Trust. Privacy. Transparency. Three words that have invaded our technology lexicon. In an age of fashionable falsehoods, it is probably not surprising that these words permeate almost any aspect of our lives in technology, in government and even in our organizations. People are concerned that a loss of privacy is touted as the cost of security or better service, and their trust is shaken, driven by the fact that some organizations are not always forthcoming with the truth about their deployment of technology.

Should we care? The European Union (EU) seems to think so, given rigorous legislation such as the General Data Protection Regulation (GDPR), which demands data privacy and security by design for citizens of the EU by organizations that collect and use any data about those citizens.

 
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Learning to Secure AI

Adam Kohnke, CISA, CISSP Posted: 8/22/2019 3:00:00 PM | Category: Security | Permalink | Email this post

The trends appear to be presenting themselves all over the place; TV commercials, online ads, corporate product announcements, etc., are all saying the same thing: Artificial intelligence (AI) adoption and use are exploding. As an information security and assurance professional, I admit that I did not really know much about this emerging technology, so I decided to begin the process of becoming educated on the subject, even if only at an introductory level. I started performing online research to understand the current market size, future growth projections, how to achieve certification and education and, most important, approaches to governing and securing use of AI solutions.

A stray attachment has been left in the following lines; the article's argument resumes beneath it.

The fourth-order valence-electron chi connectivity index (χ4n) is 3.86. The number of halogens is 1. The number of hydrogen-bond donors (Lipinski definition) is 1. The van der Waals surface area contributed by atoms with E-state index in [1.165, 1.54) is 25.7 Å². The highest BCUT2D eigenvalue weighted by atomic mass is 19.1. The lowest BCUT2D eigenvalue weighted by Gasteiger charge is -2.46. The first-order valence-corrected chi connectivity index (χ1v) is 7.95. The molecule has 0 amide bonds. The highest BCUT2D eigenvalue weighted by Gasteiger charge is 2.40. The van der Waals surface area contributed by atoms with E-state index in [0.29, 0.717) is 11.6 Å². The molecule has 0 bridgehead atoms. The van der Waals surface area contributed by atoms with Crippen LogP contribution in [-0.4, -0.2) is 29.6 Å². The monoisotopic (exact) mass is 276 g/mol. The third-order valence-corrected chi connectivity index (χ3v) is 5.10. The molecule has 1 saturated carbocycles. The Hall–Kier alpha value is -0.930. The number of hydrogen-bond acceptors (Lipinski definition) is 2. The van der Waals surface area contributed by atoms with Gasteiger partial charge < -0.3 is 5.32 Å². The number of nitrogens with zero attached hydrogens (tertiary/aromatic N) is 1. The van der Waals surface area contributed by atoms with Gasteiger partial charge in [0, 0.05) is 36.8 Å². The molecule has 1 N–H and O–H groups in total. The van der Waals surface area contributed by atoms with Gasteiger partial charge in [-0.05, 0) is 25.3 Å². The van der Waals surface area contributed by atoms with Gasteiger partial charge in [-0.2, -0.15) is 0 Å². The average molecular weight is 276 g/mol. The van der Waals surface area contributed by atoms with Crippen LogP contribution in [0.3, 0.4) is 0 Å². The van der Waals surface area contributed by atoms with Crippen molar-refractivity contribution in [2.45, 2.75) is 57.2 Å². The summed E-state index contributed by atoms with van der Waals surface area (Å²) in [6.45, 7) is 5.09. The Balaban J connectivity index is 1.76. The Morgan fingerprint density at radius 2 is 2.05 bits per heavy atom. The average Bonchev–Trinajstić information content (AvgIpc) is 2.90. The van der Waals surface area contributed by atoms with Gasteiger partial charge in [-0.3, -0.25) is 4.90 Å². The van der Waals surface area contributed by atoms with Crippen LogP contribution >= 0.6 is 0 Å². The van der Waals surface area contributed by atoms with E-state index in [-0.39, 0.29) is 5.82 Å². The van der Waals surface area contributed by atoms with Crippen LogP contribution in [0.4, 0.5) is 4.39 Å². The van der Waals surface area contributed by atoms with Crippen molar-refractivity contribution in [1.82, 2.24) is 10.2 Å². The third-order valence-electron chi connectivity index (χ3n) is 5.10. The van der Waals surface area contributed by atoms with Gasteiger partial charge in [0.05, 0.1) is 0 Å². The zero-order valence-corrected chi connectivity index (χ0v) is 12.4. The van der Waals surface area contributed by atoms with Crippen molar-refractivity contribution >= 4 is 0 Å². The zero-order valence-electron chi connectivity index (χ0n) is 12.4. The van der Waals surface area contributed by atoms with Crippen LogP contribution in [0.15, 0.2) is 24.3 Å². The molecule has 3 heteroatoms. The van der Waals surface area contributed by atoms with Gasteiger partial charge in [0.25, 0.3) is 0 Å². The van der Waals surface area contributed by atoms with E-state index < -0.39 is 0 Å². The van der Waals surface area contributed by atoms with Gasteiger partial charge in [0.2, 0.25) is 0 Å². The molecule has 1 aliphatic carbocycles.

My company presently allocates each employee a modest annual training budget, so I leveraged those funds to select a training provider and begin taking AI classes as I performed my research for my recent Journal article. I gravitated towards edX as their curriculum was 100% free, but also provided certificates after completing courses and quizzes, which is also useful for IT certification continuing professional education (CPE). As I completed my AI edX courses and online research, I wanted to structure my ISACA Journal article in a conversational and informative matter starting with defining AI and addressing some common misconceptions. From there, I wanted to address market size, projected growth trends and who the players are in the market. I believe this is always important because this information provides important context on what to expect in the near term and long term and which organizations to keep your eye on.